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Japanese private sector economy struggles to gain recovery momentum
- Flash Japan PMI signals a faster pace of decline in output during November
- New business weakens at quicker rate
- Job shedding continues…
- … and business confidence slips
The Japanese private sector economy continued its struggle to gain recovery momentum midway through the fourth quarter, with flash PMI survey data indicating a further decline in business activity during November. The deterioration sets the scene for a subdued economic performance in the final quarter of 2020.
Demand conditions continued to weaken, with inflows of new busines shrinking further, weighed down by a renewed fall in exports. Other survey indicators also showed worrying signs. Operating capacity remained in surplus amid weak sales, leading to further job shedding. Business sentiment meanwhile slipped to the lowest for three months.
The au Jibun Bank flash Composite PMI, compiled by IHS Markit and based on 85-90% of responses received from the monthly surveys, dropped from 48.0 in October to 47.0 in November. The latest reading signalled a further and faster decline in private sector output across both manufacturing and services.
The data suggest that the pace of recovery is stalling, putting the economy on track for a subdued fourth quarter. At 47.5, the average PMI so far for the fourth quarter is just a mere 1.9 points higher than the 45.6 in the third quarter, far underwhelming the gain of 14.1 points recorded in the three months ending September.
Although recent GDP data showed the economy expanding 5.0% in the third quarter, that followed an 8.2% decline in the second quarter and left GDP still 5.9% below levels of a year ago, underscoring the sluggish recovery to regain pre-pandemic output levels.
Stubbornly weak demand may also limit the extent to which activity rebounds in December. Inflows of new business fell further and at a marked rate in November, reflecting subdued domestic and foreign demand as rising COVID-19 infections in many countries, including Japan, dampened activity.
The survey also indicated a persistent surplus in operating capacity, as reflected by a further drop in backlogs of work, with the rate of decrease accelerating.
Labour market deteriorates
The labour market meanwhile also deteriorated in November amid weakening sales and rising spare capacity, representing a setback to the recent move towards stabilisation signalled by the PMI's employment index. The decline in overall employment accelerated from October, with the service sector seeing a renewed fall in workforce numbers.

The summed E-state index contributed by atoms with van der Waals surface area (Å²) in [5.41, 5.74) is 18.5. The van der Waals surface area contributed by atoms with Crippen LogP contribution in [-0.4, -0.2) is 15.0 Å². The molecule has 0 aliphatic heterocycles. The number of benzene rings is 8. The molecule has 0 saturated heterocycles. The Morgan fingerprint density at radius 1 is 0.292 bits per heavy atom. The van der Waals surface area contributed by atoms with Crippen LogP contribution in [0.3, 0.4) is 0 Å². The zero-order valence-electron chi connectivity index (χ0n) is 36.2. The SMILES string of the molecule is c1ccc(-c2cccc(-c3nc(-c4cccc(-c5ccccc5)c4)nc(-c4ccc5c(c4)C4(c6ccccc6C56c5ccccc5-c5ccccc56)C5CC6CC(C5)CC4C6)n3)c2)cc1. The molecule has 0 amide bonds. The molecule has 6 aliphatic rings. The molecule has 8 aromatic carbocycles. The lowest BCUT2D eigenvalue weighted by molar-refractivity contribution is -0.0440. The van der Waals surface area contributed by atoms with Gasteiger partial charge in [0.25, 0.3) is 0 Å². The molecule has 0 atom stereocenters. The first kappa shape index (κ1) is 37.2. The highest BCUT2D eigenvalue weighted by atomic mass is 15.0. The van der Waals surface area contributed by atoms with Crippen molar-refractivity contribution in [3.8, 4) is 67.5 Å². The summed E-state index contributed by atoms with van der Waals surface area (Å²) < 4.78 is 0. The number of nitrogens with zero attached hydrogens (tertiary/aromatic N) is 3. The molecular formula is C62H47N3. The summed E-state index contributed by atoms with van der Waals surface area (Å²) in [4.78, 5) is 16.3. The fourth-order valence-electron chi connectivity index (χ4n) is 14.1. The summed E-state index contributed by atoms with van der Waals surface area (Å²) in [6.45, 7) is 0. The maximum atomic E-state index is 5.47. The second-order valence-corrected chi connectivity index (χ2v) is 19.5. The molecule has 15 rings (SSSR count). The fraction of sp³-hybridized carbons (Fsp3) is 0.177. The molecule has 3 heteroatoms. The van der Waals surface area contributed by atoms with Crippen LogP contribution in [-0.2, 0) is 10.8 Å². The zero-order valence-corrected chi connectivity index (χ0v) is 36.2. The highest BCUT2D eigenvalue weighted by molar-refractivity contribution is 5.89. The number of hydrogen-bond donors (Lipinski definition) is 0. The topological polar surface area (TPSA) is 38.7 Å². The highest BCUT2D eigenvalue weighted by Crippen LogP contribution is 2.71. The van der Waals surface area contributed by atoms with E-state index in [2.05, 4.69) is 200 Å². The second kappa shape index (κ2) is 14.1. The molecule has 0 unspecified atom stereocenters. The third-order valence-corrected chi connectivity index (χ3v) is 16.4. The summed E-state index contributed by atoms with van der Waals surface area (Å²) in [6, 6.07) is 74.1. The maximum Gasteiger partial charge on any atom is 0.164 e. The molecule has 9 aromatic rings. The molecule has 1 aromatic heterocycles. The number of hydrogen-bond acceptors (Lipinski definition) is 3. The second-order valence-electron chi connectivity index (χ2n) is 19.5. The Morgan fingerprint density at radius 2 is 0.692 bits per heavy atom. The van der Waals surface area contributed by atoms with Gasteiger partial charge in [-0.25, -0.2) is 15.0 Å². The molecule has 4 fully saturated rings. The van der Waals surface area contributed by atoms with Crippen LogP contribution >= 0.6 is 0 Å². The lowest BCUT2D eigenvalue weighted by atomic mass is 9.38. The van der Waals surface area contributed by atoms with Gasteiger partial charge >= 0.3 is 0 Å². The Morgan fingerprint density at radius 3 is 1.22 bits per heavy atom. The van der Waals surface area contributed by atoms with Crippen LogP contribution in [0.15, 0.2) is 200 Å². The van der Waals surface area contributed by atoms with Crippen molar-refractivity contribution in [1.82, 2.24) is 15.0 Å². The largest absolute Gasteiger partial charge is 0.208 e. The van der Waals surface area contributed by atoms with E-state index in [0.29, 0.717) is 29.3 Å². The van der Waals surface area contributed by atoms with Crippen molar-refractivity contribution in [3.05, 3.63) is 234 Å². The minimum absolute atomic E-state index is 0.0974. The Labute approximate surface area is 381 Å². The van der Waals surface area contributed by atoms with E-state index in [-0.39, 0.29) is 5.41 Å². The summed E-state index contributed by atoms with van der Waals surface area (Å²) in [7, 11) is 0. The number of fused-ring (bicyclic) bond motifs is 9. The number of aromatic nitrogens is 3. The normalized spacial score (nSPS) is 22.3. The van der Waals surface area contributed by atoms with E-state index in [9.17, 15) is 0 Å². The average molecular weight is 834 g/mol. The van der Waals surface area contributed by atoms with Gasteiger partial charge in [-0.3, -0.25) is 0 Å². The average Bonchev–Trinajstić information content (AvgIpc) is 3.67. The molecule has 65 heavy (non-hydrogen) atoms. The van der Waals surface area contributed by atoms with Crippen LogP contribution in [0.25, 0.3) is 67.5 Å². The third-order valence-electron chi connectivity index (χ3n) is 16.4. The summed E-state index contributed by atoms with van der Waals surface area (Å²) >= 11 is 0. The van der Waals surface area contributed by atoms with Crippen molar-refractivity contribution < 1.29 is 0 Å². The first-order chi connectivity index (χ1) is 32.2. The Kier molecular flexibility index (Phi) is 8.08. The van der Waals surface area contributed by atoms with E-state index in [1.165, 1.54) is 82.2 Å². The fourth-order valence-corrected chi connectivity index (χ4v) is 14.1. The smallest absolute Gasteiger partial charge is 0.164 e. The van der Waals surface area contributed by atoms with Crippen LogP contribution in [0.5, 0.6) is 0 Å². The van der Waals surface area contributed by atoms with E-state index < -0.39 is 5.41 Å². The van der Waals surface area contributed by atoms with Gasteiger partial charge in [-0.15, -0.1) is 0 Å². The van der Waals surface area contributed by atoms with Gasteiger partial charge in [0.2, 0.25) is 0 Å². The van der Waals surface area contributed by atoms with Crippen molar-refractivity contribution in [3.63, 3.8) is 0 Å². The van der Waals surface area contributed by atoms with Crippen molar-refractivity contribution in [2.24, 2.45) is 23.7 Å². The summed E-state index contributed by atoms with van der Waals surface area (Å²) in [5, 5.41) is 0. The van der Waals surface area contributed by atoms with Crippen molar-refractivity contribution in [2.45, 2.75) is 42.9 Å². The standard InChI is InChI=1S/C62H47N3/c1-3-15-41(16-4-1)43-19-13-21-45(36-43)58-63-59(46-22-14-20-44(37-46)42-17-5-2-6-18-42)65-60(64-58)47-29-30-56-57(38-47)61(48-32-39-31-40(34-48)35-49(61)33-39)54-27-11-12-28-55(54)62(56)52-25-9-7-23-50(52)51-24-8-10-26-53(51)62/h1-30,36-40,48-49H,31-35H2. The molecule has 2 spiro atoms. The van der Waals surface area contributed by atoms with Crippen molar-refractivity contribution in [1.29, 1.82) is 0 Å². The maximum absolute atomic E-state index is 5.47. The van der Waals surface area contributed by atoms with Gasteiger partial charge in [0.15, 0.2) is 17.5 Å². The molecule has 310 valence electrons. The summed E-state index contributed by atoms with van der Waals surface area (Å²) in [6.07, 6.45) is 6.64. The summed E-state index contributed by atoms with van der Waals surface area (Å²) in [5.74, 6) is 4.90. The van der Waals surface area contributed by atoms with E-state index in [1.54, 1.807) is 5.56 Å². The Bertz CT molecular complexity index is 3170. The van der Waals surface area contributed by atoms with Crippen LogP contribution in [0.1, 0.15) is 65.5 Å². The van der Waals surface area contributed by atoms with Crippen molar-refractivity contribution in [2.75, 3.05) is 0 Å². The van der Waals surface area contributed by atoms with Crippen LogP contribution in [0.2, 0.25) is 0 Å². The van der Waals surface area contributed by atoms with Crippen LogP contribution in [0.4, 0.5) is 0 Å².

Factory employment continued to shrink, albeit marginally. Anecdotal evidence indicated that factories commonly reduced their headcounts or opted not to replace voluntary leavers in response to falling output.
The PMI data also highlighted how prices continued to fall mid-way through the fourth quarter. Input costs fell for the first time in six months during November, with a stronger yen, lower wage bills and falling fuel prices cited by respondents as reasons for reduced expenses. That said, lower input prices were limited to services firms as manufacturers reported further input cost inflation linked to increased transportation fees.
Amid efforts to fight for sales, firms across both manufacturing and service sectors increasingly offered price discounts. Overall output charges fell for a ninth straight month as a result, with the rate of decrease hitting the fastest since August.
Looking ahead, the path to recovery remains fraught with challenges, notably as a recent rise in local infections could re-ignite cautious consumer behaviour alongside a subdued labour market and a weak outlook for wages. Reintroduced lockdown measures in many countries due to second waves of new COVID-19 cases could also weigh on foreign demand for Japanese goods and services.
Although Japanese private sector firms have become more optimistic about earnings projections, uncertainty of the pandemic trajectory, even with improved progress on the vaccine front, alongside balance sheet adjustments and the appreciation of yen could continue to weigh on capital investment.
We expect Japan's real GDP to shrink by 5.4% in 2020 before expanding by a relatively modest 2.2% in 2021.
Final PMI survey data for Japan will be released on 1st and 3rd December for manufacturing and services respectively.
Bernard Aw, Principal Economist, IHS Markit
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Purchasing Managers' Index™ (PMI™) data are compiled by IHS Markit for more than 40 economies worldwide. The monthly data are derived from surveys of senior executives at private sector companies, and are available only via subscription. The PMI dataset features a headline number, which indicates the overall health of an economy, and sub-indices, which provide insights into other key economic drivers such as GDP, inflation, exports, capacity utilization, employment and inventories. The PMI data are used by financial and corporate professionals to better understand where economies and markets are headed, and to uncover opportunities.
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